Good People, Bad Meetings
By David Pearl
Meetings are bad not because we are bad people. We are good people who have fallen into bad habits.
You don't get poor discipline, lousy communication, catastrophically bad preparation, deep disrespect and profound boredom without adequate practice. It takes time for meetings to get truly awful.
What you need to remember when you are out there trying to change things is that all bad habits had ”good“ reasons once. As illogical as a habit may seem, it usually has a logical foundation. To change a habit you need to understand its rational source, and that may mean returning to the time when it all made perfect sense.
Consider smoking, a habit that many would like to kick. Cigarette packets luridly remind us that smoking is an illogical thing to do. But go back to the time when the average smoker started lighting up and there was a ”good“ reason for it. It was a way to look good, feel good, be accepted, take a risk, show the world your independence from parental control, etc. Part of the therapeutic journey of the ”recovering smoker“ is to recognize that (a} smoking was indeed logical once and (b) that logic has now been outgrown.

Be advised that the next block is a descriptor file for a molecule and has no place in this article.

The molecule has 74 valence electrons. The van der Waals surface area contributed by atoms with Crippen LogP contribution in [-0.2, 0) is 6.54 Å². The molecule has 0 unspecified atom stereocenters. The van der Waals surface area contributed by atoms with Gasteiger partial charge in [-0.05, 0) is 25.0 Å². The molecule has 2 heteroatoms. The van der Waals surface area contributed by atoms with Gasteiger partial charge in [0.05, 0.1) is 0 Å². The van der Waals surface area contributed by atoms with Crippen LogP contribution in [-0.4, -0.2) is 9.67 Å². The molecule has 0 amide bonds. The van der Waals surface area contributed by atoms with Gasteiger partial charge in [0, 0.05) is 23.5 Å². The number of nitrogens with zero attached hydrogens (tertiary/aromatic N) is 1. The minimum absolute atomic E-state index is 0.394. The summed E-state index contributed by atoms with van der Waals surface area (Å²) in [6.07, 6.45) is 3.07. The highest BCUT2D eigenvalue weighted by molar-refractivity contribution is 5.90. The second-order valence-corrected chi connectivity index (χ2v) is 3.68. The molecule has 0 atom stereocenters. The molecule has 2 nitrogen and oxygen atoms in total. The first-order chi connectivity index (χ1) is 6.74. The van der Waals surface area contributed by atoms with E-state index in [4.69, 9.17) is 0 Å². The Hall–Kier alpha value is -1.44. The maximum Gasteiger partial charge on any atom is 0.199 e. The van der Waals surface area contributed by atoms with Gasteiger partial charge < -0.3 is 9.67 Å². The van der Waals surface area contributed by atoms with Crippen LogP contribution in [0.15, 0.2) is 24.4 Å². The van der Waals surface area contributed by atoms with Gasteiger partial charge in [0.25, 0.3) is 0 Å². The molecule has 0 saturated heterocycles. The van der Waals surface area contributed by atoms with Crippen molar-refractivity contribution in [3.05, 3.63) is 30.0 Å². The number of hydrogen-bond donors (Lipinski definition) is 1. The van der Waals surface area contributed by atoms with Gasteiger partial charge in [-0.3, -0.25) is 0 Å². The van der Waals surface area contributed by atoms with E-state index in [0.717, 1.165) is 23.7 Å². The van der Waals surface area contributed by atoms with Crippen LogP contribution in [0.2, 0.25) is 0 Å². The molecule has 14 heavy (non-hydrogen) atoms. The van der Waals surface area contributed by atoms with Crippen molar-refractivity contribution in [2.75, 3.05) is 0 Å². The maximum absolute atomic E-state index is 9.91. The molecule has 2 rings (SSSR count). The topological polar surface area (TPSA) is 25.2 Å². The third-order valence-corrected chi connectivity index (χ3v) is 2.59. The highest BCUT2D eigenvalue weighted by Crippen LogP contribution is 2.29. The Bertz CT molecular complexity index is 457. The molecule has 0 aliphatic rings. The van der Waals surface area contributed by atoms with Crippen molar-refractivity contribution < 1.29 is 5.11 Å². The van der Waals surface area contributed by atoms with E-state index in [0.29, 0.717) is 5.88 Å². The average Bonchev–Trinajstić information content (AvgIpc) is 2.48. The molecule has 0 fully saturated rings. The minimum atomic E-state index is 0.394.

Try this with meetings. The procedure that makes no sense to you now was once very sensible. Ask yourself what this procedure intended to achieve. Do we still need to do this? And if so, is there a more efficient way?
A lot of those information-sharing meetings fall under this category. Was this logical once? Certainly, there was a time before email, fax, or even telex when a face-to-face download made a lot of sense. How else would you know what other members of your team or group had been up to? Is this still useful? Yes. But is there a better way of doing it? Yes. Because the technology now exists to share important information outside a meeting, we don't need the meeting any more. If you have CNN, why would you wait to get your news from a town crier who comes to your door with a big bell? The old habit was legitimate. But now, let's move on.
Leadership team meetings at Skandia used to be dominated by information sharing. Today the board circulates detailed information in advance and in the meeting handles only questions arising from the information. The ”sharing“ habit has become a ”diagnostic habit.“ We have moved on.
Remember, we are all to some extent addicted. Assailing us with logic only makes us hide our habits under the bed and in the bath. Much better to admit there is a logic to what we are doing, offer an alternative, and let the addict make the choice.